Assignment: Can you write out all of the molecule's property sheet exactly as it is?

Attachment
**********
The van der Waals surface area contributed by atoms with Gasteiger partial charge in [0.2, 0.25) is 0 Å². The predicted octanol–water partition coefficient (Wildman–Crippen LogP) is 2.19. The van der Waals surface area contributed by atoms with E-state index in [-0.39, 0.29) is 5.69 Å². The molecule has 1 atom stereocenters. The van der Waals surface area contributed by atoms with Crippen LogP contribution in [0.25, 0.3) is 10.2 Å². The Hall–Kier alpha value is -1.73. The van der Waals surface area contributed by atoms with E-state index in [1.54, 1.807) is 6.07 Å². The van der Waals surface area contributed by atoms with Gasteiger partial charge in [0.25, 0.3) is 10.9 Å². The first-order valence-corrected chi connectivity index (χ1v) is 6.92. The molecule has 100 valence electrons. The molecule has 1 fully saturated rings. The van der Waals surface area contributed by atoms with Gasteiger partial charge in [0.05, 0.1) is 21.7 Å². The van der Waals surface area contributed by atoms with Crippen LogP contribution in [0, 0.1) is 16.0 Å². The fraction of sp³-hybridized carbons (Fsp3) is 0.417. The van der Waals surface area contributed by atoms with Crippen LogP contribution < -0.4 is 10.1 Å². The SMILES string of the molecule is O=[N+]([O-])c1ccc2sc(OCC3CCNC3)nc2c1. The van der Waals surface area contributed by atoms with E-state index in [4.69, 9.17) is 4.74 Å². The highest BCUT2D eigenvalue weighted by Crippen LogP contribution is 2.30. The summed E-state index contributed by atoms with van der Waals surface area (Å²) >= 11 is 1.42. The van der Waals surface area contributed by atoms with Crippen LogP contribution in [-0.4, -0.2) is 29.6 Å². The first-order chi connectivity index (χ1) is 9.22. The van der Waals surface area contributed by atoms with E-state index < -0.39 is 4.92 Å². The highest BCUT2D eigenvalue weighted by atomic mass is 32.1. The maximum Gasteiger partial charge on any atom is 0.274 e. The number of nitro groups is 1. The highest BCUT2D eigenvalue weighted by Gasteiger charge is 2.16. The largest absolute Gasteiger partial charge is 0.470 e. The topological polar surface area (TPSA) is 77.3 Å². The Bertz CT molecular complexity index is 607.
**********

The van der Waals surface area contributed by atoms with Gasteiger partial charge in [0.2, 0.25) is 0 Å². The predicted octanol–water partition coefficient (Wildman–Crippen LogP) is 2.19. The van der Waals surface area contributed by atoms with E-state index in [-0.39, 0.29) is 5.69 Å². The molecule has 1 atom stereocenters. The van der Waals surface area contributed by atoms with Crippen LogP contribution in [0.25, 0.3) is 10.2 Å². The Hall–Kier alpha value is -1.73. The van der Waals surface area contributed by atoms with E-state index in [1.54, 1.807) is 6.07 Å². The van der Waals surface area contributed by atoms with Gasteiger partial charge in [0.25, 0.3) is 10.9 Å². The first-order valence-corrected chi connectivity index (χ1v) is 6.92. The molecule has 100 valence electrons. The molecule has 1 fully saturated rings. The van der Waals surface area contributed by atoms with Gasteiger partial charge in [0.05, 0.1) is 21.7 Å². The van der Waals surface area contributed by atoms with Crippen LogP contribution in [0, 0.1) is 16.0 Å². The fraction of sp³-hybridized carbons (Fsp3) is 0.417. The van der Waals surface area contributed by atoms with Crippen LogP contribution < -0.4 is 10.1 Å². The SMILES string of the molecule is O=[N+]([O-])c1ccc2sc(OCC3CCNC3)nc2c1. The van der Waals surface area contributed by atoms with E-state index in [4.69, 9.17) is 4.74 Å². The highest BCUT2D eigenvalue weighted by Crippen LogP contribution is 2.30. The summed E-state index contributed by atoms with van der Waals surface area (Å²) >= 11 is 1.42. The van der Waals surface area contributed by atoms with Crippen LogP contribution in [-0.4, -0.2) is 29.6 Å². The first-order chi connectivity index (χ1) is 9.22. The van der Waals surface area contributed by atoms with E-state index < -0.39 is 4.92 Å². The highest BCUT2D eigenvalue weighted by atomic mass is 32.1. The maximum Gasteiger partial charge on any atom is 0.274 e. The number of nitro groups is 1. The highest BCUT2D eigenvalue weighted by Gasteiger charge is 2.16. The largest absolute Gasteiger partial charge is 0.470 e. The topological polar surface area (TPSA) is 77.3 Å². The Bertz CT molecular complexity index is 607.